The Franciscan, moved with remorse at how they had spoken about the group, said to the Dominican and the Jesuit, ‘I am going to say Mass every day that God may grant them a miracle and restore their sight’. The Dominican, equally filled with regret, told the Jesuit and the Franciscan that he was going to get the blind men an appointment with the best eye surgeon in town. The Jesuit, however, looked at the Franciscan and the Dominican and declared, ‘I can't see why they don't play at night!’

To have any type of disability in first century Palestine not only meant financial hardship, but social segregation. Because Jesus' contemporaries did not understand the causes of disability and illness they assumed it was, to some degree, a curse sent by God in punishment for sins. They also thought the curse could be caught. So the blind, the lame, the crippled, the leper and the bleeder were desperately poor and socially outcast. Incredibly in our day, with all our supposed sophistication, some Christians have made similar statements about God cursing gay people with AIDS. Given the way Jesus acts toward those he encounters with illness, we know that God never sends disease as a curse for sin.

Bartimeaus is, however, a desperate man and in the story he acts desperately, calling out until he is heard. And in one of the strangest questions in the Gospel, Jesus asks a blind man what it is he wants. Maybe Jesus wants Bartimaeus to name his deepest desire. Maybe Jesus knows that it is, often, the unseen hurt that is the most diseased and needs healing first. Whatever of his motives, Jesus' question gives the man dignity.

American dramatist, Michael Moynahan, has written a moving play entitled Bartimaeus which centres around that pivotal question, ‘What do you want me to do for you?’. The action of the parable, as we have it in the Gospel, freezes when Jesus puts the question.

As Bartimaeus considers his options, he hears the voices of those he might have to look at if he regains his sight. The poor remind him that, ‘once before you could see and what you saw disgusted you’. The hungry ask, ‘do you have the courage to experience and share my hunger?’. The elderly inquire whether he wants to see those ‘put away because we remind you of the frailty of life’. The captives challenge him to see those ‘unjustly bound and oppressed’. And finally the Self wants to know, ‘Are you willing to look inside yourself to see your beauty and ugliness, darkness and light?’. It's a gripping scene.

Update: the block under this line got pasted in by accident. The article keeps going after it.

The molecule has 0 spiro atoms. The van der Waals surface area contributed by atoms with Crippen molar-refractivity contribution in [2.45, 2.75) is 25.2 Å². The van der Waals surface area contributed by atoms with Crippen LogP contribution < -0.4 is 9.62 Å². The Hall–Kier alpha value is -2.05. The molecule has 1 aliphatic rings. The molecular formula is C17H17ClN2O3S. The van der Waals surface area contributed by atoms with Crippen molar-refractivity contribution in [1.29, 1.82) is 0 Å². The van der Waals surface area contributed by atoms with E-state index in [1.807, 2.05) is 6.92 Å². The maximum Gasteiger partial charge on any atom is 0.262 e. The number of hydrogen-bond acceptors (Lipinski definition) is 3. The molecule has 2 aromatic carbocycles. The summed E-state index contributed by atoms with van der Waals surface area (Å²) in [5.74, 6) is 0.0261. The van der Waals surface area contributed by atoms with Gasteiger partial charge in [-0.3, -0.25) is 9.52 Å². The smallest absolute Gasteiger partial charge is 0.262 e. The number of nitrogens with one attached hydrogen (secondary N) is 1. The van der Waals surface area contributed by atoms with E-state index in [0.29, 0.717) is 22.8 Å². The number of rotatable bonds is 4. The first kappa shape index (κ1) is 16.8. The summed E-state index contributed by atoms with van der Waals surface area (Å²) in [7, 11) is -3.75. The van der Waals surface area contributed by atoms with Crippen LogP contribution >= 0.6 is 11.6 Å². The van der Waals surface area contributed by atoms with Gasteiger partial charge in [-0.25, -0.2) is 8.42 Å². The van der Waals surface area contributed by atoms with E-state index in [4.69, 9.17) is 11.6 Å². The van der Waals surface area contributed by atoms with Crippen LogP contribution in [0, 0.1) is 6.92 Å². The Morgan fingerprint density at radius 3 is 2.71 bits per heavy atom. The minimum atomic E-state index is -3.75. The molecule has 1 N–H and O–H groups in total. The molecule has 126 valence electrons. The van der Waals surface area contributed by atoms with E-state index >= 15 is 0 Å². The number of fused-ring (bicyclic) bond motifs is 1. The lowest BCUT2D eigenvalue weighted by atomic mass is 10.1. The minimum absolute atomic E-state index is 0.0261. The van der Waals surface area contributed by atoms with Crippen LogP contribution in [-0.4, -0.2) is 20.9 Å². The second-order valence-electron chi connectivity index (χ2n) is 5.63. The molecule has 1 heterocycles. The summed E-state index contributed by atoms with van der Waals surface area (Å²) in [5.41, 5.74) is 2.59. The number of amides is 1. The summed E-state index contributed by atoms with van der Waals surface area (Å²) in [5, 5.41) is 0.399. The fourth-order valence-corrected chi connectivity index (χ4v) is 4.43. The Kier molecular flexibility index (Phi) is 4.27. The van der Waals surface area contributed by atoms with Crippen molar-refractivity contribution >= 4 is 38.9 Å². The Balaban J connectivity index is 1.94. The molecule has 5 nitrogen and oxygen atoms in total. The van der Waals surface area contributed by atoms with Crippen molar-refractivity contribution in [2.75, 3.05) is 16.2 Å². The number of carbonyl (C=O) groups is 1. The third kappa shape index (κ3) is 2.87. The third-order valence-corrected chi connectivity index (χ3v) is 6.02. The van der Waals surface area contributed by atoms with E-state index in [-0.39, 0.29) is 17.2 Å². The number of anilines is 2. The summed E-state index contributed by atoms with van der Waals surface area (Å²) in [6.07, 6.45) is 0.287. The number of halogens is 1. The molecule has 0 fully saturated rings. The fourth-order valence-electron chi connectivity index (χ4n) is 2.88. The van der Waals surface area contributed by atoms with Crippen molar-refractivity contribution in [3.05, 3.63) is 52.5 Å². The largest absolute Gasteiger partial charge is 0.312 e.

It reminds us all that sight, and the insight that can come from what we see, bestows on us the dignity of having options and the responsibility to do something about what we behold. We are in the position of making choices about what we look at. Not everything in the world needs to be seen. There is enough violence and abuse of human dignity in real life to discourage us from seeking out most fictionalised portrayals of it. We cannot, however, let ourselves off the hook in regard to seeing the world as it is and doing something about creating a better vision of humanity for everyone, everywhere.

Michael Moynahan's play finishes, like the Gospel story, with Bartimaeus requesting from Jesus the gift of sight. But in the play, in a powerful twist, as Bartimeaus follows Jesus on the path, he stops, turns and sees the human faces behind the challenging voices. He goes back, embraces them and together they walk the Christian path.

In this Eucharist, then, the same question is put by Jesus to us, ‘What do you want me to do for you?’. And if our answer is to have sight or insight, then let's also pray for the courage to shoulder the responsibility that comes with every gift. (Richard Leonard)

Sacramental Program

Confirmation preparation 2021 -

Children's Sacred Space Photos

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The Canticle of Creation

From the 13th century song 'The Canticle of Creation!'

Kierans Creek Landcare Group

a Parish and Local Response to Laudato Si

" A great cultural, spiritual & educational challenge stands before us." Laudato Si' #202

Click Here to find out more. Volunteers are always very welcome


St Martin's

Bushland Garden Restoration

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Parish News Blog

full blog at Parish News Blog